“You have to find hope in something,” she said. “School, faith, and friends – those are the things I stay focused on.”
Story by Anna Burke, Skye Cadorette, Grace Phillips and Sarah Whitlow
Editor’s note: This is the first installment of a three-part series on teen suicide. Tomorrow’s story will examine causes of suicide among young people.
The events of July 11, 2011, replay in Holly’s mind like a bad dream from which she can never fully wake.
“I was hanging out with some old friends who definitely weren’t into the right things,” the Hendersonville High graduate told The Ville News recently. “Everyone that I was with was drinking, and I had in my mind exactly what I was going to do.”
Like so many young people, Holly had struggled with anxiety and depression. She had battled drug and alcohol abuse and had been through abusive relationships.
She felt desperate and alone, and it all came crashing down on her that July night when she was 21 years old.
“So I’m driving down New Hope Road, past Beech, and I was ready. I drove my car directly into a telephone pole, splitting it in half,” Holly remembered, her voice hushed and her words slow and deliberate, as though reliving the episode yet again.
When she regained consciousness, she was trapped and gasping for breath because of the airbags pressed against her. She had to kick the door open to escape the wreckage, and as she broke free, she had a moment of clarity.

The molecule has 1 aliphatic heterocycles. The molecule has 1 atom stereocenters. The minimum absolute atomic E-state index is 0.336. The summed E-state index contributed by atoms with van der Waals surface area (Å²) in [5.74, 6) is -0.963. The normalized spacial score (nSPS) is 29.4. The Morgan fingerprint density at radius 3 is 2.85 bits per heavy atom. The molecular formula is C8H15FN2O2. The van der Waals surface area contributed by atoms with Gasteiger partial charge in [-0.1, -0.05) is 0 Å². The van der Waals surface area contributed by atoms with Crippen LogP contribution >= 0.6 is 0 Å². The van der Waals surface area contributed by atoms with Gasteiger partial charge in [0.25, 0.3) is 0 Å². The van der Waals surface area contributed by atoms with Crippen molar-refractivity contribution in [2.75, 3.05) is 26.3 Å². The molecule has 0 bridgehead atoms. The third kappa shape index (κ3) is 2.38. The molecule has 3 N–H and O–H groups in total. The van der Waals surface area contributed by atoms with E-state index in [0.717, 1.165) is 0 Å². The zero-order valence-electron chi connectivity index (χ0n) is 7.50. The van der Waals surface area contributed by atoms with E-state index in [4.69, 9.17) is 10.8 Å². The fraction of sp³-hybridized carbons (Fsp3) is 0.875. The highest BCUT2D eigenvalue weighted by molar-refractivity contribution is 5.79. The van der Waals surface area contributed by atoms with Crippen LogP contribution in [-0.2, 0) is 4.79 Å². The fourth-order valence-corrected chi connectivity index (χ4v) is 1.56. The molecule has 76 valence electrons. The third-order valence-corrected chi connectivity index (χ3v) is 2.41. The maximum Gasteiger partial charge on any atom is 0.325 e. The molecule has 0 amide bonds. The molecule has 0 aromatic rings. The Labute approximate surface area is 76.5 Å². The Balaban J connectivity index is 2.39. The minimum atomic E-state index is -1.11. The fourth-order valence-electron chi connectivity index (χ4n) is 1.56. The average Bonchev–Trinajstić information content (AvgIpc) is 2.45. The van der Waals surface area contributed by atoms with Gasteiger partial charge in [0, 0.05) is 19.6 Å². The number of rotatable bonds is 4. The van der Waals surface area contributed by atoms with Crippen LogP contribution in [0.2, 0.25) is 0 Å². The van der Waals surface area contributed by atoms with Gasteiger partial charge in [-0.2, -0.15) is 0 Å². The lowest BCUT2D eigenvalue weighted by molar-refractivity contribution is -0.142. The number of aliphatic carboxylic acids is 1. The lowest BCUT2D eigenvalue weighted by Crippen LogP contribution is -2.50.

“At that moment, everything became so clear what was really important in life,” she recalled.
Holly’s story is not as unusual as many might think. Statistics by the suicide prevention group The Jason Foundation and by the federal Centers for Disease Control and Prevention (CDC) suggest a staggering problem facing young people:
Suicide is the third leading cause of death among youngsters 10 to 14 and the second for young people 15 to 34.
More teenagers and young adults die from suicide each year than from cancer, heart disease, AIDS, birth defects, stroke, pneumonia, influenza and chronic lung disease combined.
Each day in the U.S., there are an average of over 5,240 suicide attempts by young people grades 7-12.
“Over the years we’ve done surveys, and over 20 percent of our students say they have thought about it but not acted upon it,” said Debbie Sheets, coordinator of HHS’ STARS (Students Taking a Right Stand) counseling program.
The numbers for young people appear to be part of an overall rise in suicide, which has surged to the highest level in the U.S. in nearly 30 years with increases in every age group except older adults. In all, 42,773 people died from suicide in 2014, compared with 29,199 in 1999, according to a study released last month by the National Center for Health Statistics.